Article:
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Definitions of bandage

  1. wrap around with something so as to cover or enclose Scrapingweb Dictionary DB
  2. a piece of soft material that protects an injured part of the body Scrapingweb Dictionary DB
  3. dress by covering or binding; "The nurse bandaged a sprained ankle"; "bandage an incision" Scrapingweb Dictionary DB
  4. a piece of soft material that covers and protects an injured part of the body Wordnet Dictionary DB
  5. A fillet or strip of woven material, used in dressing and binding up wounds, etc. Webster Dictionary DB
  6. Something resembling a bandage; that which is bound over or round something to cover, strengthen, or compress it; a ligature. Webster Dictionary DB
  7. To bind, dress, or cover, with a bandage; as, to bandage the eyes. Webster Dictionary DB
  8. Material used for wrapping or binding any part of the body. Medical Dictionary DB
  9. A strip of cotton or other material used in dressing wounds, etc. The Winston Simplified Dictionary. By William Dodge Lewis, Edgar Arthur Singer. Published 1919.
  10. To dress or bind with a strip of any soft material. The Winston Simplified Dictionary. By William Dodge Lewis, Edgar Arthur Singer. Published 1919.
  11. A piece of cloth or other material, of varying shape and size, applied to a limb or other part of the body, to make compression, prevent motion, retain surgical dressings, etc. See also cuts under Barton, Scultetus, and Velpeau. A practical medical dictionary. By Stedman, Thomas Lathrop. Published 1920.
  12. A strip of cloth used to bind up a wound or fracture. The american dictionary of the english language. By Daniel Lyons. Published 1899.
  13. To bind with such. The american dictionary of the english language. By Daniel Lyons. Published 1899.
  14. A strip of cloth used for binding. The Clarendon dictionary. By William Hand Browne, Samuel Stehman Haldeman. Published 1894.
  15. To bind with a bandage. Nuttall's Standard dictionary of the English language. By Nuttall, P.Austin. Published 1914.
  16. To put a bandage on. The Concise Standard Dictionary of the English Language. By James Champlin Fernald. Published 1919.
  17. A strip, as of soft cloth, used in dressing wounds, etc.; any band. The Concise Standard Dictionary of the English Language. By James Champlin Fernald. Published 1919.
  18. A fillet or swath used in dressing and binding up wounds, &c.; that which is bound over something else. Nuttall's Standard dictionary of the English language. By Nuttall, P.Austin. Published 1914.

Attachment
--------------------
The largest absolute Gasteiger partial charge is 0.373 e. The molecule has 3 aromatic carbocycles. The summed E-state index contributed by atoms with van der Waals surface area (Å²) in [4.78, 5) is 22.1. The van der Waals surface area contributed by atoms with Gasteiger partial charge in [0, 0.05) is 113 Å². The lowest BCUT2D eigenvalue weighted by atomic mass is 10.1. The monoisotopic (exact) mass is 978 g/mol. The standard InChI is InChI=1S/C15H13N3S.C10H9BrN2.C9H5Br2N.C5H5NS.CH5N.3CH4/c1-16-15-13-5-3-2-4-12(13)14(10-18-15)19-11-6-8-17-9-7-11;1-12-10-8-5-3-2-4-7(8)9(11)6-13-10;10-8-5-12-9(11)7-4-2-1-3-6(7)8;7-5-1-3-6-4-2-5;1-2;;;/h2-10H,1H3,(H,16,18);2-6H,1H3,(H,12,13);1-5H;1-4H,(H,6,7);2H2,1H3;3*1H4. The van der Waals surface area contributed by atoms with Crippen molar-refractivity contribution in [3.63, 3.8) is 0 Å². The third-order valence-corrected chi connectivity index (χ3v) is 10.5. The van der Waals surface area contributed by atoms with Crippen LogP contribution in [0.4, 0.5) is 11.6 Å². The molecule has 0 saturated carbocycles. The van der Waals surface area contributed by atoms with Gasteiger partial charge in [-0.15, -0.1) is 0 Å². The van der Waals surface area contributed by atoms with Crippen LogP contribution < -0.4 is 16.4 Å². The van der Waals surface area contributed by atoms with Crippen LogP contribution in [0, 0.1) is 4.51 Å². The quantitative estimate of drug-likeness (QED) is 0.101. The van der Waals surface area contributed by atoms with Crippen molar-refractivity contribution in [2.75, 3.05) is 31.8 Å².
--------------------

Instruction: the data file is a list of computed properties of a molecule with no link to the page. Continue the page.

19. A fillet; a swath; a long narrow strip of cloth used in binding up a wound or an infirmity. Etymological and pronouncing dictionary of the English language. By Stormonth, James, Phelp, P. H. Published 1874.
  20. To tie up with astrip of cloth; to dress with a bandage. Etymological and pronouncing dictionary of the English language. By Stormonth, James, Phelp, P. H. Published 1874.
  21. This word, with the French, is generally used to express the methodical application of rollers, compresses, &c., Bandaging, Syndesis, to fix an apparatus upon any part,-corresponding to the words deligatio, fasciatio, fasciarum applicatio, epidssis. With us the noun is usually applied to the result of the application, or to the bandage itself ;-a sense in which the French employ the word Bande. Bandages are simple or compound. The simple bandage is equal, if the turns are applied circularly above each other; unequal, if the turns are not accurately applied upon each other. If each turn of the bandage be only covered one-third, it forms the doloire of the French; if the edges touch only slightly, it is the mousse; if the turns are very oblique and separated, it is the spiral or creeping, (F.) rampant; if folded upon each other, it is termed the reversed, (F.) renverse. By uniting various kinds of bandaging, we have the compound; and these compound bandages have received various names expressive of their figure, or of the parts to which they are applied, as capistrum, spica, &c. Bandages are divided, also, as regards their uses, into uniting, dividing, retaining, expelling, compressing. Medical Lexicon. A Dictionary of Medical Science
  22. It may be made of linen, flannel, or other stuff capable of offering a certain resistance. The two extremities of a bandage are called tails, (F.) chefs, and the rolled part is termed its head, (F.) globe. If rolled at both extremities, it is called a double-headed roller or bandage, (F.) bande a deux globes. Medical Lexicon. A Dictionary of Medical Science
  23. Strip of material for binding up limb, wound, &c., or anything used for blindfolding; (vb) tie up with b., whence bandaging (3) n. [French] Concise Oxford Dictionary
  24. A piece or strip of gauze or other fabric for wrapping any part or member. American pocket medical dictionary.
  25. An appliance consisting wholly or in great part of muslin, linen, flannel, or other analogous fabric, employed for restraining, suspending, supporting, or compressing a part, or for retaining other applications in position. Appleton's medical dictionary.
  26. n. A fillet, roller, or swath, used in dressing and binding up wounds, &c. Cabinet Dictionary
  27. Something bound over another; the fillet or roller wrapped over a wounded member. Complete Dictionary

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